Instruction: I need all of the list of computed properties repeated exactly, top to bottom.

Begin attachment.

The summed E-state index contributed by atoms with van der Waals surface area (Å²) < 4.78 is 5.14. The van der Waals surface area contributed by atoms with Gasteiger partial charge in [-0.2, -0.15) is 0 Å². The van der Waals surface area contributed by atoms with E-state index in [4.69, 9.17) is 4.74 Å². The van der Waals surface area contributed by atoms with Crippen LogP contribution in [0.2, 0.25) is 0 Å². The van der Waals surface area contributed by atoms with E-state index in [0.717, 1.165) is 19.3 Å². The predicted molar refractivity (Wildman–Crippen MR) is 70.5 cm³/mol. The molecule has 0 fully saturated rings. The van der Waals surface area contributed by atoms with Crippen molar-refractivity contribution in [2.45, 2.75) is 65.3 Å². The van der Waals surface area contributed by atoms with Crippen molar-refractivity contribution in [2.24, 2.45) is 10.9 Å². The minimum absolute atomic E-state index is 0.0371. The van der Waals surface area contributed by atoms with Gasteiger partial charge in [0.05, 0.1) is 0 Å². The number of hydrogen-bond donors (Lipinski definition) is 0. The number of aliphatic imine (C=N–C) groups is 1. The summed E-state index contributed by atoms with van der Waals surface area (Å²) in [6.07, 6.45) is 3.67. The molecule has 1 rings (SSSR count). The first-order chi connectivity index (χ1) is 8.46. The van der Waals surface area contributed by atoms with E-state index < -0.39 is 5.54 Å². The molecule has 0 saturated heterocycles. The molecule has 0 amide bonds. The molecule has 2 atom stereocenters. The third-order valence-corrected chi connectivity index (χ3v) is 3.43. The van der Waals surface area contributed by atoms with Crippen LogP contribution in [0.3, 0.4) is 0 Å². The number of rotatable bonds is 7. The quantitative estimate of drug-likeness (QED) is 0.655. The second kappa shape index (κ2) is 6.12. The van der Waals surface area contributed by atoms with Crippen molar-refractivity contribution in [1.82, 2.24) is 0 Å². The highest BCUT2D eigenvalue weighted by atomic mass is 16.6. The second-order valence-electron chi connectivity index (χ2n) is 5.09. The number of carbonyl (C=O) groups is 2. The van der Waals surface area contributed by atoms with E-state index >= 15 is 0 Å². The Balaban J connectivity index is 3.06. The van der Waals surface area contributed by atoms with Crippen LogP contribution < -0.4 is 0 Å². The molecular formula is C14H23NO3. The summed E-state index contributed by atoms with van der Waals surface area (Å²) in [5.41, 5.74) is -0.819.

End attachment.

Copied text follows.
The summed E-state index contributed by atoms with van der Waals surface area (Å²) < 4.78 is 5.14. The van der Waals surface area contributed by atoms with Gasteiger partial charge in [-0.2, -0.15) is 0 Å². The van der Waals surface area contributed by atoms with E-state index in [4.69, 9.17) is 4.74 Å². The van der Waals surface area contributed by atoms with Crippen LogP contribution in [0.2, 0.25) is 0 Å². The van der Waals surface area contributed by atoms with E-state index in [0.717, 1.165) is 19.3 Å². The predicted molar refractivity (Wildman–Crippen MR) is 70.5 cm³/mol. The molecule has 0 fully saturated rings. The van der Waals surface area contributed by atoms with Crippen molar-refractivity contribution in [2.45, 2.75) is 65.3 Å². The van der Waals surface area contributed by atoms with Crippen molar-refractivity contribution in [2.24, 2.45) is 10.9 Å². The minimum absolute atomic E-state index is 0.0371. The van der Waals surface area contributed by atoms with Gasteiger partial charge in [0.05, 0.1) is 0 Å². The number of hydrogen-bond donors (Lipinski definition) is 0. The number of aliphatic imine (C=N–C) groups is 1. The summed E-state index contributed by atoms with van der Waals surface area (Å²) in [6.07, 6.45) is 3.67. The molecule has 1 rings (SSSR count). The first-order chi connectivity index (χ1) is 8.46. The van der Waals surface area contributed by atoms with E-state index < -0.39 is 5.54 Å². The molecule has 0 saturated heterocycles. The molecule has 0 amide bonds. The molecule has 2 atom stereocenters. The third-order valence-corrected chi connectivity index (χ3v) is 3.43. The van der Waals surface area contributed by atoms with Crippen LogP contribution in [0.3, 0.4) is 0 Å². The number of rotatable bonds is 7. The quantitative estimate of drug-likeness (QED) is 0.655. The second kappa shape index (κ2) is 6.12. The van der Waals surface area contributed by atoms with Crippen molar-refractivity contribution in [1.82, 2.24) is 0 Å². The highest BCUT2D eigenvalue weighted by atomic mass is 16.6. The second-order valence-electron chi connectivity index (χ2n) is 5.09. The number of carbonyl (C=O) groups is 2. The van der Waals surface area contributed by atoms with E-state index >= 15 is 0 Å². The Balaban J connectivity index is 3.06. The van der Waals surface area contributed by atoms with Crippen LogP contribution < -0.4 is 0 Å². The molecular formula is C14H23NO3. The summed E-state index contributed by atoms with van der Waals surface area (Å²) in [5.41, 5.74) is -0.819.